The Museum of Regional Traditions is located in the old residence of King Frederick William I of Prussia built in the 1720. The museum shows archaeological and ethnographic exhibitions and has a collection of old and contemporary art.
The Museum of Regional Traditions is located in the baroque Palace of the States Parliament, built in 1726–1727 at the request of the Prussian king Frederick William I. The building was designed by Gerhard Cornelius de Walrave (1692–1773), the author of the famous fortress in Kłodzko and the Szczecin fortifications. The palace served as a meeting place for the self-government of the Pomeranian Province, as well as the king's residence during his visits to Szczecin.
Above the entrance there is the coat of arms of Pomerania, and at the top of the facade - the coat of arms of the King of Prussia against the background of panoplies (crossed elements of armament) and allegorical representations of the royal virtues: Justice (with a scale and a sword) and Prudence (a figure with a mirror and a snake). This arrangement of coats of arms was not accidental, it was supposed to reflect the subordination of Pomerania to the Kingdom of Prussia. The beauty of the building is enhanced by a rusticated façade, decorative window bands and an intricate balustrade of the balcony and external stairs. The attic space is limited by the slopes of the mansard roof. In the years 1885-1888 the building was expanded (an additional wing was built then, and the existing one on the side of Staromłyńska Street - extended).
In the interwar period, the palace was rebuilt into the seat of the Pomeranian National Museum, and after the Second World War, the building was taken over by the Museum of Western Pomerania, now the National Museum in Szczecin. Its interiors mainly show monuments of Pomeranian art, incl. a portrait of Prince Philip I painted by Lucas Cranach the Younger and wonderful jewels of Pomeranian dukes from the 16th / 17th century.
1) Pomeranian Cabinet. In the mirror of coins, banknotes and seals
The exhibition is divided into three parts. In the first room there are Pomeranian seals functioning in the city space from the fourteenth to the nineteenth century. These are objects that belonged primarily to the city authorities and offices as well as craft guilds. The content displayed in the fields of the seal relates to the economic, social, political and religious life of the city.
In the second exhibition space, you can learn about the history of the issue of substitute money. The outbreak of the war and the difficulties resulting from the lack of coins led to the issuance of substitute money in the form of vouchers - the so-called notifications by unauthorized local government authorities and persons running a business. In the years 1917-1920, coins also appeared in circulation.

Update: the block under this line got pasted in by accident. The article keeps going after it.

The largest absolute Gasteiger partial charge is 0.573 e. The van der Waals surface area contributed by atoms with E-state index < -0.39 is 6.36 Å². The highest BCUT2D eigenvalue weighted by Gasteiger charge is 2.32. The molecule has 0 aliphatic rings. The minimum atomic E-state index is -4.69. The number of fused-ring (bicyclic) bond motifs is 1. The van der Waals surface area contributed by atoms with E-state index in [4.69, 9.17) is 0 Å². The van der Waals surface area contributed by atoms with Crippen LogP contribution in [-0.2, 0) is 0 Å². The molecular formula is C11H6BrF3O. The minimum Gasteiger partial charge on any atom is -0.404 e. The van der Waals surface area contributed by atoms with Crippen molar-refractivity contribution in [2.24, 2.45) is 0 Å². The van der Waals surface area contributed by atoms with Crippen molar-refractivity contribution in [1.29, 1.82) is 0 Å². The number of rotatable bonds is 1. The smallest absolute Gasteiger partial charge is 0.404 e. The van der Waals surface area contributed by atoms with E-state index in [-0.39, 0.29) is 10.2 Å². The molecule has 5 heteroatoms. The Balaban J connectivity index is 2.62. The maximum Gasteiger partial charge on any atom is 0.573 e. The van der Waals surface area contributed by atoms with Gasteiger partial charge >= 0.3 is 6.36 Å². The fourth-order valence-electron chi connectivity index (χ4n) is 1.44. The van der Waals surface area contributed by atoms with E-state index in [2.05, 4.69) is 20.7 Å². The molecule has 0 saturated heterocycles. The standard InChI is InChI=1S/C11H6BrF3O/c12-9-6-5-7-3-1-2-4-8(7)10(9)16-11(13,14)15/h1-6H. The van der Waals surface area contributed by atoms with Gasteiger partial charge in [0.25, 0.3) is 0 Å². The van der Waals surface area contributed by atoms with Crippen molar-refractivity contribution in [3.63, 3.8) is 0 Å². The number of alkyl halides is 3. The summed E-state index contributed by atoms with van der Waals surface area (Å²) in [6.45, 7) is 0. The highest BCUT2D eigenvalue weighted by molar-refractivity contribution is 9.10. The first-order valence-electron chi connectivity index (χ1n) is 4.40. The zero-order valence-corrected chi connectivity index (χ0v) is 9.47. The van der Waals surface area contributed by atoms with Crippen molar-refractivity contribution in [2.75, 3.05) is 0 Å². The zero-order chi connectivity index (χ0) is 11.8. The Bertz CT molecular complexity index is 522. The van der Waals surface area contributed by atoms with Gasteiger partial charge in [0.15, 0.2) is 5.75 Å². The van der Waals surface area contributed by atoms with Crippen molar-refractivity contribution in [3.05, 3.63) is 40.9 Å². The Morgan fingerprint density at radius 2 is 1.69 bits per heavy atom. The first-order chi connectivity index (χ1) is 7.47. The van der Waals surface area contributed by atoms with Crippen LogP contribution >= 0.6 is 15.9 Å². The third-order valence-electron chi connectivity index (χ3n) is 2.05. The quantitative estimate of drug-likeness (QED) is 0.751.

The third room shows the role of the coin as a means of transmitting information. The exhibition reflects the history of the coin in Pomerania from the 12th to the 19th centuries. The beginning of this road is marked by the two-sided denarii of Pomeranian dukes minted in the 12th century; medieval coinage was dominated by municipal and Kamień bishops' issues; the modern period abounds in princely circulation and occasional issues, perpetuating signs that have been known for centuries. After the extinction of the Griffin dynasty in 1637, the divided principality found itself in two different currency areas. Its eastern part was closely related to the State of Brandenburg, while in the western part, the Pomeranian coinage was continued by the Swedish rulers. The last Pomeranian issues were established in 1808 in Stralsund.
In the same room there are two treasures containing Pomeranian coins: the late medieval one from Pyrzyce and the modern one from Choszczno.
2) The golden age of Pomerania. Art at the court of Pomeranian dukes in the 16th and 17th centuries
The collection of the Szczecin museum is the largest existing collection related to the patronage activity of princes from the Gryfit dynasty. The exhibition will feature paintings, sculptures and artistic craftsmanship. One of the most valuable objects on display is the 1541 Portrait of Philip I by Lucas Cranach the Younger. A unique monument of court culture is also the family tree of the princes of Western Pomerania, a 7-meter-long painting by Cornelius Crommeny from 1598, which depicts as many as one hundred and fifty-five people from the Griffin family. An extremely important part of the exhibition are the costumes and jewels recovered from the crypt of the Szczecin castle after the Second World War, with the famous diamond-encrusted egret (ornament of the hubcap) of Prince Francis I. The exhibition also features a portrait of Prince Francis I in the marches, borrowed from the cathedral in Merseburg, showing the prince in the same costume and with the same jewels that can be seen at the exhibition.
3) Old Silver
The exhibition presents goldsmiths from the collections of the National Museum in Szczecin. The layout of the exhibition allows you to trace the fashions and trends in European goldsmithing from the Middle Ages to the Art Nouveau. Beautiful items made of precious metals also testify to the extraordinary skills of the old masters. The oldest monument is the legendary golden ring from Pęzino (Western Pomerania) from around 1200 - with the figure of a knight and an inscription that has not been deciphered so far. The oldest works presented at the exhibition also include liturgical vessels and utensils from the area of Western Pomerania. Table silver is the largest group of items on display. Among them, the rococo terrine (i.e. a vase for serving soups) by Johann Jacob Sandrart II, dating from the 1860s, stands out.
In the "Old Silver" exhibition space, you can see "Gemma" with a profile image of King Stanisław August, which was donated to the Museum by Mrs. Marion George from Berlin.
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